Osteoarthritis is also known as “abrasion” arthritis. This occurs when the cartilage in the joint is damaged or worn out, causing stiffness, pain, and loss of mobility of the affected joint.
Osteoarthritis primarily affects cartilage, a smooth tissue that covers the ends of the bone in the joint. Healthy cartilage allows bones to slide across each other and reduce the impact of exercise and pressure. When the cartilage of an osteoarthritis person ruptures and wears, causing the bones under the cartilage to rub against each other, this friction causes pain, swelling, and reduced range of joint activity. After a long time, the joints may be deformed and the edges of the joints may even grow spurs. Small pieces of broken bones and cartilage floating in the joint cavity may cause more pain and damage.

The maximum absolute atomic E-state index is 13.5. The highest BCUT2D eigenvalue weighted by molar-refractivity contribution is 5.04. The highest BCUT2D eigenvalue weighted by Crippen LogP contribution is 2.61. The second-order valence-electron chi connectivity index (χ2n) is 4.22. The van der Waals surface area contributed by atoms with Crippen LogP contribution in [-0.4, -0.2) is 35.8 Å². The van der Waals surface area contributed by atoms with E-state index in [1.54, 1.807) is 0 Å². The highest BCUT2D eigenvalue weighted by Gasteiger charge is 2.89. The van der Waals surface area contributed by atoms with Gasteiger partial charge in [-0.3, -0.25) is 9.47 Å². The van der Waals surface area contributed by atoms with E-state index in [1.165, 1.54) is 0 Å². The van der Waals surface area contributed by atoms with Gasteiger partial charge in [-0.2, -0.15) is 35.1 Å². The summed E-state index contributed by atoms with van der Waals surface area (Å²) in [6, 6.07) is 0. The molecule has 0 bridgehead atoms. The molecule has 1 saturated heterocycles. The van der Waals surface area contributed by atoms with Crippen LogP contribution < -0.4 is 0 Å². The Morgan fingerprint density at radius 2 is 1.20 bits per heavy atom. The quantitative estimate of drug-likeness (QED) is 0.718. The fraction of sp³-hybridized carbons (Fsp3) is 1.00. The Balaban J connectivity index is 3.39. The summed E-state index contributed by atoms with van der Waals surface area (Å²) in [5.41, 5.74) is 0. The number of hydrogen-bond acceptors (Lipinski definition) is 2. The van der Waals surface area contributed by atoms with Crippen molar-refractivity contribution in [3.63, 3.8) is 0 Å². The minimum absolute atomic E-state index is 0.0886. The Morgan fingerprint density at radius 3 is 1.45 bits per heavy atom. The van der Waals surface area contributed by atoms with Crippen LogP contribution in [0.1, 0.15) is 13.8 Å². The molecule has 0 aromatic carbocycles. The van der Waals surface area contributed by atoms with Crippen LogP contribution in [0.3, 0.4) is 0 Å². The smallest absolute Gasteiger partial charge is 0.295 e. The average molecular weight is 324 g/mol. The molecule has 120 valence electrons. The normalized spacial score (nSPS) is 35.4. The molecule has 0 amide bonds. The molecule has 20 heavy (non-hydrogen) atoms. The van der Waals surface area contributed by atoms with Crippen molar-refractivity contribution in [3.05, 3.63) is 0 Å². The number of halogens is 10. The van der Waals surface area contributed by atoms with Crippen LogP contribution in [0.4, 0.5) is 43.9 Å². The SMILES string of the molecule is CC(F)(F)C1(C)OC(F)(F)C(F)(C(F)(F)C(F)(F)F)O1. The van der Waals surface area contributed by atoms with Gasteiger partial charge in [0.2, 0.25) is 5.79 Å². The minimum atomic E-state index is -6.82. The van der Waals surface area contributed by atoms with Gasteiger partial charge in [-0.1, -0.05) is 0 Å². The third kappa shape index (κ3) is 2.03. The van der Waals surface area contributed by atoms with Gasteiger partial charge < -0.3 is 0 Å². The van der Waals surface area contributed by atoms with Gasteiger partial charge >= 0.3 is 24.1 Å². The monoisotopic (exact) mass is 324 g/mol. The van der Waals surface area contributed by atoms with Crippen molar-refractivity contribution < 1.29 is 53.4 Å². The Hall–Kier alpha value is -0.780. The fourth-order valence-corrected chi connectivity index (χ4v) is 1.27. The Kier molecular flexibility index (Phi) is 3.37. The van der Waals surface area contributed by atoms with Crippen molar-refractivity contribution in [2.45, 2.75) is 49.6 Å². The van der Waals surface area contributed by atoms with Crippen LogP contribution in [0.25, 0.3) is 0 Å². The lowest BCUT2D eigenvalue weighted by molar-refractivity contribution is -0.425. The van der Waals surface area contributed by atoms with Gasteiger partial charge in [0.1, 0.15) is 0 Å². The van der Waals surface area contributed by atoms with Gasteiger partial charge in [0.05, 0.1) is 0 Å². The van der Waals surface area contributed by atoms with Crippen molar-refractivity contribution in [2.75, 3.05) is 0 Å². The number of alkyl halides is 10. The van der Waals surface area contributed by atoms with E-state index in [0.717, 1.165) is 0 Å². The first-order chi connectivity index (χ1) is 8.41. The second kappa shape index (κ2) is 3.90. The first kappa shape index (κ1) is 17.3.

The affected joints become stiff, painful, and difficult to move. Osteoarthritis may cause symptoms in only one joint , but may also affect multiple joints. The affected joints will enlarge or protrude slightly, affecting the mobility and be slightly swollen. Osteoarthritis is found most common in the hip, knee, lumbar and hand.
High risk profile
– Increased age
– Joint damage
– Abnormal joint structure
– Articular cartilage genetic defects
– Wearing of joints due to work or exercise